Saturday, May 29, 2010

High Society

Today's record is one of my rarer ones - 'High Society' by Pat Francis, aka Jah Lloyd. It's from the Rupie Edwards stable, features that really beautiful guitar that we often find on his productions, and is a straight vocal rather than a deejay tune. Jah Lloyd seems to have been a singer in the same way that Big Youth was (check out his versions of 'Second That Emotion' and 'To Be A Lover') - not much technique, but a whole bucket of soul.

The lyrics are paricularly sad in the light of this Blood & Fire post from a journalist who interviewed him for 'The Beat' magazine a year or so before his death in the mid-nineties: "He died from poverty basically. He was a little tiny guy and had severe asthma, I doubt he had access to proper medicine much less the money to pay for it. He lived rough, no fixed place to live, no money for food. His body was found in some park where he'd been living."

Tuesday, May 25, 2010

High Locks

Here's a nice pair of instrumentals from Studio 1. It's Pablove's versions of 'Foggy Road' by Burning Spear and the Gladiators' 'Beautiful Locks'. They're both very very heavy, and 'High Locks' is a lesson in how to use echo to improve a mix.

As always, I hope you enjoy.

Saturday, May 15, 2010

White Horse

Here's a good roots tune that I never really liked until quite recently. It's John Steele with 'Selassie On His White Horse' - it's deejay cut to the Black Uhuru's 'I Love King Selassie', and is very nicely dubbed up. I originally bought this for the dub, and didn't really rate the deejay side.

 I still think it's a bit shaky at the start, but once John Steele hits his stride he comes out with some pretty good lyrics, and it works at least as well as U Black's version. This is quite a rare tune, and I'm starting to regret flogging it.

Thursday, May 13, 2010

Picnic Plate to Dubplate

Thanks to everyone who commented on the last post - I've been wondering about those extra holes in my dubplates for ages. Anyway, check this out - it's quite entertaining.

Thursday, May 06, 2010

Polling Day

It's election day! And what better way to celebrate than with Mr Bojangles' take on the 1976 elections in Jamaica?

It's a version of a classic Treasure Isle recording - 'Those Guys' by the Sensations - and was produced by Sonia Pottinger. Bojangles only recorded a few tunes, but he seems to have been a pretty decent deejay. His lyrics here are a pointed and sometimes very funny commentary on the whole process, and fit really very well with the ebb and flow of the polls during the campaign and the results on election night.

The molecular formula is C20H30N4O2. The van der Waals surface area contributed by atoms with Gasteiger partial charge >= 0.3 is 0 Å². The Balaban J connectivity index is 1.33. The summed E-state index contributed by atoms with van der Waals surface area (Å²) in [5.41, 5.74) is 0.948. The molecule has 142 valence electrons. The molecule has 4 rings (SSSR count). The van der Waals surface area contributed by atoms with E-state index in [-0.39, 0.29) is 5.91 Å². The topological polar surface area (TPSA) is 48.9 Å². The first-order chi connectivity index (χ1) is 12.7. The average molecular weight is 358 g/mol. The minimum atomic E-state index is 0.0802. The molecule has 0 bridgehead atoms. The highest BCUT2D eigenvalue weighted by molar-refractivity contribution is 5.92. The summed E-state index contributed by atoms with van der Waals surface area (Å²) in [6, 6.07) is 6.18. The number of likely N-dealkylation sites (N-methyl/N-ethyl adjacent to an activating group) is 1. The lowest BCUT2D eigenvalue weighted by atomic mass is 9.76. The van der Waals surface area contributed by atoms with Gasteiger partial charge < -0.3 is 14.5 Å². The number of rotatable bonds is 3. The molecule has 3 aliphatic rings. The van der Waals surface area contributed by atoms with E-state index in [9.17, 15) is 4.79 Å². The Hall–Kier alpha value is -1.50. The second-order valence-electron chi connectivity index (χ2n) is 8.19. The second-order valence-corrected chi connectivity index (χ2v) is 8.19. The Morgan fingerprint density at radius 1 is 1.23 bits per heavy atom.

Here's the original Treasure Isle vocal:

Hope you enjoy.

Sunday, May 02, 2010

Rare Rare Rare!

Today's pick is one of the rarest reggae LPs ever recorded. Produced by Clem Bushay and mixed at King Tubby's studio in 1974 or 1975 by 'King Tubby Jr' (?), it features a stellar cast who never completely live up to their potential. Only 500 copies were pressed; mine apparently belonged to producer Phil Pratt, who gave it to the guy that owned Daddy Kool, who flogged it to me.

With Dave Barker, Dennis Alcapone and Augustus Pablo as leads, extra arrangements by Alton Ellis, and backing from Skin, Flesh & Bones you'd expect this record to be pretty damn good. It is - sort of.

Disappointingly none of the tracks feature the artists together, but there are still some real gems. The best track is just by Skin, Flesh & Bones on their own, a rootsy flute instrumental called 'South Camp Road Rock'; there's also a very good melodica cut of 'Keep On Moving', a nice tune (randomly titled 'String Hanger') which features Dave Barker shouting a lot, and a couple of interesting dubs.

I'm afraid the Dennis Alcapone tunes are a bit of a let-down, but hey, you can't have it all...

Friday, April 30, 2010

Vintage Roots

Today's post is the serious roots that I promised a couple of weeks back. I got these a few years ago  off a roofer who used to run a sound system back in the day. He told me his wife hated reggae, so they'd just been sat in the attic collecting dust for the last ten years.

First up, a tune that should need no introduction: 'Ten Thousand Lions', the tune that really made Prince Hammer's name here in the UK. It's a monster of a tune, and the b-side over Delroy Wilson's 'Money' is pretty good too. The dub to 'Ten Thousand Lions' is on 'World War Dub', and there's a different mix on the b-side of the original single on Belva - both crucial and well worth seeking out.

Next, a tune that everyone ought to know, 'Gone Down The Drain' by Al Campbell. It's the same rhythm that Barry Brown used for 'Better For I'; it was also used by Rupie Dan for Shaka favourite 'My Black Race'. This got reissued a while back on the Duke Reid label, sadly without its dub. The original 7" (available here) has a different dub to the twelve - equally great.

Finally, there's Linval Thompson's version of 'Full Up': 'Six Babylon'. Nice vocal, good deejay, heavy (if slightly dull) dub. What more could you ask for?

The next post (almost ready) will bring you one of the rarest reggae LP's ever pressed. I'm also getting a couple of my favourite dubplates ready to post, so watch this space.